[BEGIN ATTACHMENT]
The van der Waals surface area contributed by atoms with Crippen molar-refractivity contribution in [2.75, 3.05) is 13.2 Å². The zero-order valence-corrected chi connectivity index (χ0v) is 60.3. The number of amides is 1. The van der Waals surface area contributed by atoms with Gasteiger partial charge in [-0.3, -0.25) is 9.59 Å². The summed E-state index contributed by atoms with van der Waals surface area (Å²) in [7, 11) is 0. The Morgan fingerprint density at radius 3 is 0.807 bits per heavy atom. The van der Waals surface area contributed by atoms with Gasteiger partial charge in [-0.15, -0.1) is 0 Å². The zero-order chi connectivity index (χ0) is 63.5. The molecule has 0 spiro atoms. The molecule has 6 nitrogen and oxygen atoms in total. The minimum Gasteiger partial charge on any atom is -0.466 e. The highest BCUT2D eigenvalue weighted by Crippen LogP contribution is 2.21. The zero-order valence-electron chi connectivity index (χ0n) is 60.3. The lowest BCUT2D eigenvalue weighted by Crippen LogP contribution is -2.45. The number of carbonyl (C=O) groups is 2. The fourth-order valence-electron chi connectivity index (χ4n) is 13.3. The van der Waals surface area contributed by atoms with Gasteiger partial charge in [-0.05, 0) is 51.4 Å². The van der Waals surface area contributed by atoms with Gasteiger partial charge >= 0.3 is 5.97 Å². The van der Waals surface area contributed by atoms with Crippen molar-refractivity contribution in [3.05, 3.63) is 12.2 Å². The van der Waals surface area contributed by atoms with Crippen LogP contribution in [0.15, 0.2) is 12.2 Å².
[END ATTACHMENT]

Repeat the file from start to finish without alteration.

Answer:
The van der Waals surface area contributed by atoms with Crippen molar-refractivity contribution in [2.75, 3.05) is 13.2 Å². The zero-order valence-corrected chi connectivity index (χ0v) is 60.3. The number of amides is 1. The van der Waals surface area contributed by atoms with Gasteiger partial charge in [-0.3, -0.25) is 9.59 Å². The summed E-state index contributed by atoms with van der Waals surface area (Å²) in [7, 11) is 0. The Morgan fingerprint density at radius 3 is 0.807 bits per heavy atom. The van der Waals surface area contributed by atoms with Gasteiger partial charge in [-0.15, -0.1) is 0 Å². The zero-order chi connectivity index (χ0) is 63.5. The molecule has 0 spiro atoms. The molecule has 6 nitrogen and oxygen atoms in total. The minimum Gasteiger partial charge on any atom is -0.466 e. The highest BCUT2D eigenvalue weighted by Crippen LogP contribution is 2.21. The zero-order valence-electron chi connectivity index (χ0n) is 60.3. The lowest BCUT2D eigenvalue weighted by Crippen LogP contribution is -2.45. The number of carbonyl (C=O) groups is 2. The fourth-order valence-electron chi connectivity index (χ4n) is 13.3. The van der Waals surface area contributed by atoms with Gasteiger partial charge in [-0.05, 0) is 51.4 Å². The van der Waals surface area contributed by atoms with Gasteiger partial charge >= 0.3 is 5.97 Å². The van der Waals surface area contributed by atoms with Crippen molar-refractivity contribution in [3.05, 3.63) is 12.2 Å². The van der Waals surface area contributed by atoms with Crippen LogP contribution in [0.15, 0.2) is 12.2 Å².